President Donald Trump and GOP leaders are asserting that their bill to repeal the Affordable Care Act will protect people with pre-existing conditions—despite fact that the current bill allows states to waive the protections, giving insurers a green light to jack up the rates of those with a chronic illness or disability.
Other rank-and-file lawmakers have been more blunt.
“People can go to the state that they want to live in,” Rep. Robert Pittenger (R-NC) told reporters Tuesday morning when asked if people with pre-existing conditions could be charged much more under the American Health Care Act.
“States have all kinds of different policies and there are disparities among states for many things: driving restrictions, alcohol, whatever,” he continued. “We’re putting choices back in the hands of the states. That’s what Jeffersonian democracy provides for.”
Pittenger acknowledged that under an amendment to the bill rolled out in April to win over the support of hardline conservatives, states can apply for waivers to Obamacare’s community rating rule, which limits how much insurance companies can charge people with pre-existing conditions. With no limit set in the bill for what insurers could charge, many patient advocacy groups say they’re afraid millions of people could be priced out of health insurance entirely.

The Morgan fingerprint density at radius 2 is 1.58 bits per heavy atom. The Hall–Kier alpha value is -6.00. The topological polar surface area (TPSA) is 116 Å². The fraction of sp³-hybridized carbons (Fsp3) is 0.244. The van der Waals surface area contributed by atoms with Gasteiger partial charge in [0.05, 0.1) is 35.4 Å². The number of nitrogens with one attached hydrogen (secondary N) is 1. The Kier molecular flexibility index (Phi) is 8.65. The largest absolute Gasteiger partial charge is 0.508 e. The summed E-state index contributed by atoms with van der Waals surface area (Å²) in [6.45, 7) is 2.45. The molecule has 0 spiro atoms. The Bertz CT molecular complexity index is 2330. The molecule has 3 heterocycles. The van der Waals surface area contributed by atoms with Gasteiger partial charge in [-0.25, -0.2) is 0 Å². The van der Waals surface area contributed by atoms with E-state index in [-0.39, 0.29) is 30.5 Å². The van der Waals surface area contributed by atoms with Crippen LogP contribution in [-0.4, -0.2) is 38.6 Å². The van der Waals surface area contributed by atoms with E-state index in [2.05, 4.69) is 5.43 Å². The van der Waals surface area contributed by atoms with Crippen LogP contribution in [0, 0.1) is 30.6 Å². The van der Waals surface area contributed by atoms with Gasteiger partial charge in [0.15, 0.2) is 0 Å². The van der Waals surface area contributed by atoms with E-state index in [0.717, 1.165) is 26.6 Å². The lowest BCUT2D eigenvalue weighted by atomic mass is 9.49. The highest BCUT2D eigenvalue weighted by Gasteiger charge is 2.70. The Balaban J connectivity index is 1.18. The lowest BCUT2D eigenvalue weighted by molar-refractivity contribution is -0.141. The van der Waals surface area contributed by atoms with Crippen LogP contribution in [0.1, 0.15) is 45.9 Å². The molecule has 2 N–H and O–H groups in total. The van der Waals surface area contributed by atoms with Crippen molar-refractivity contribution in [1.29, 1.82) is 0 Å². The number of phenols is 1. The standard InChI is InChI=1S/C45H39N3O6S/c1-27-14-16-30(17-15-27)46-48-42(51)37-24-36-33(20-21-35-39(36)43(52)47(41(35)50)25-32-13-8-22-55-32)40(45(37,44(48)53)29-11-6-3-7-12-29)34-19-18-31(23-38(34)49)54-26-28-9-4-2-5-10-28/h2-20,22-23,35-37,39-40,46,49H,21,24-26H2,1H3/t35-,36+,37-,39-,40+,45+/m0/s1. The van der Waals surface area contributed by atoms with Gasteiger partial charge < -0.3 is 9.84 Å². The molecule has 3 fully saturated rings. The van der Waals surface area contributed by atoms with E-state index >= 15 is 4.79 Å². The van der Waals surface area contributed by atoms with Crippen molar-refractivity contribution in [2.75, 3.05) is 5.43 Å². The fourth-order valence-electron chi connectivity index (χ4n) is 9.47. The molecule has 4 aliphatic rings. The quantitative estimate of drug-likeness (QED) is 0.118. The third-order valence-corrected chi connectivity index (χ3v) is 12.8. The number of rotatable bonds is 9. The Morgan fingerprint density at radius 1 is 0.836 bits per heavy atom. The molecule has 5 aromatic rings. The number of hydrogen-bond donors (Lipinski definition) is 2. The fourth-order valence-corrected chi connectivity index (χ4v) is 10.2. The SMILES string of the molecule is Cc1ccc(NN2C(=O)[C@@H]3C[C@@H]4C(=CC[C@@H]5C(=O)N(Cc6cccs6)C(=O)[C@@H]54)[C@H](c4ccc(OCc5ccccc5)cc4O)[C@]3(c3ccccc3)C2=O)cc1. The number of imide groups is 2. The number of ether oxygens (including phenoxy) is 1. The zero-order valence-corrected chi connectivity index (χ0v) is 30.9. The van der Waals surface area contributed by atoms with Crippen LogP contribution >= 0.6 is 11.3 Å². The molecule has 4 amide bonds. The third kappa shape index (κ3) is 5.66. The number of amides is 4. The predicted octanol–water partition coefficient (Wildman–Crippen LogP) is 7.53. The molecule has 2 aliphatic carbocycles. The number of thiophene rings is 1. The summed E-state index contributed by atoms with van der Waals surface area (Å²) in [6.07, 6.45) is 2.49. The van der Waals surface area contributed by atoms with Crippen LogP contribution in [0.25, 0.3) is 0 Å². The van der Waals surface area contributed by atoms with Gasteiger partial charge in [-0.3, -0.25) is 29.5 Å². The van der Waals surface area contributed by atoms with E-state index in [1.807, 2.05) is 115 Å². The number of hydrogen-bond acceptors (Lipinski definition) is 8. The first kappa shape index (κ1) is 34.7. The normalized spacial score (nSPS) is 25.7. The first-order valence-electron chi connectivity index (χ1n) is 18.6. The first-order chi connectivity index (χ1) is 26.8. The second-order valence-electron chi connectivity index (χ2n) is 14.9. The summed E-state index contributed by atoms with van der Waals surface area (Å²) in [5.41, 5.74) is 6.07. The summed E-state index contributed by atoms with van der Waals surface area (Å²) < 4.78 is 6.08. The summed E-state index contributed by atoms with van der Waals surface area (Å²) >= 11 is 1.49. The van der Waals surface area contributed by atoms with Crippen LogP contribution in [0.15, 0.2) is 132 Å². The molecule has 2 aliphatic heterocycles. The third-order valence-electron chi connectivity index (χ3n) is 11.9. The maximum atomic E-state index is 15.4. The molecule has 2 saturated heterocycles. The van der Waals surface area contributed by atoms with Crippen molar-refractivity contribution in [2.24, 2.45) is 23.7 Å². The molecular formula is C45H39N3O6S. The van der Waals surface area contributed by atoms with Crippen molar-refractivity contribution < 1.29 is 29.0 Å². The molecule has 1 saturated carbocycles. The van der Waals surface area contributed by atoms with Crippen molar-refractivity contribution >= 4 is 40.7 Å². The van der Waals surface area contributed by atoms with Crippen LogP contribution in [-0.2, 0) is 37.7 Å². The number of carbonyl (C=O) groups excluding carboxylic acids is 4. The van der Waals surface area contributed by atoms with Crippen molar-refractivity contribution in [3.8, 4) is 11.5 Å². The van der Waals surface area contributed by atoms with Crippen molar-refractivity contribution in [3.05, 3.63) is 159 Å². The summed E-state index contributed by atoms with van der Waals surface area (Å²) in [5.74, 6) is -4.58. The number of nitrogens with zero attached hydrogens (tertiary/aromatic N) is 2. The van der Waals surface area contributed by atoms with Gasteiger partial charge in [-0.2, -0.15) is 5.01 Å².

AHCA would force many with pre-existing conditions into high-risk pools with SKYROCKETING premiums – possibly as high as $25,700 per year.
— AARP Advocates (@AARPadvocates) May 2, 2017
Under the GOP’s amended bill, states could also seek waivers to Obamacare’s essential health benefits rule, allowing insurers to sell bare bones plans that don’t cover things like prescription medicine, emergency room visits, or maternity care.
“This is federalism,” Pittenger said. “This brings the choices back to the American people and back to the states.”
Alice Ollstein is a reporter at Talking Points Memo, covering national politics. She graduated from Oberlin College in 2010 and has been reporting in DC ever since, covering the Supreme Court, Congress and national elections for TV, radio, print, and online outlets. Her work has aired on Free Speech Radio News, All Things Considered, Channel News Asia, and Telesur, and her writing has been published by The Atlantic, La Opinión, and The Hill Rag. She was elected in 2016 as an at-large board member of the DC Chapter of the Society of Professional Journalists. Alice grew up in Santa Monica, California and began working for local newspapers in her early teens.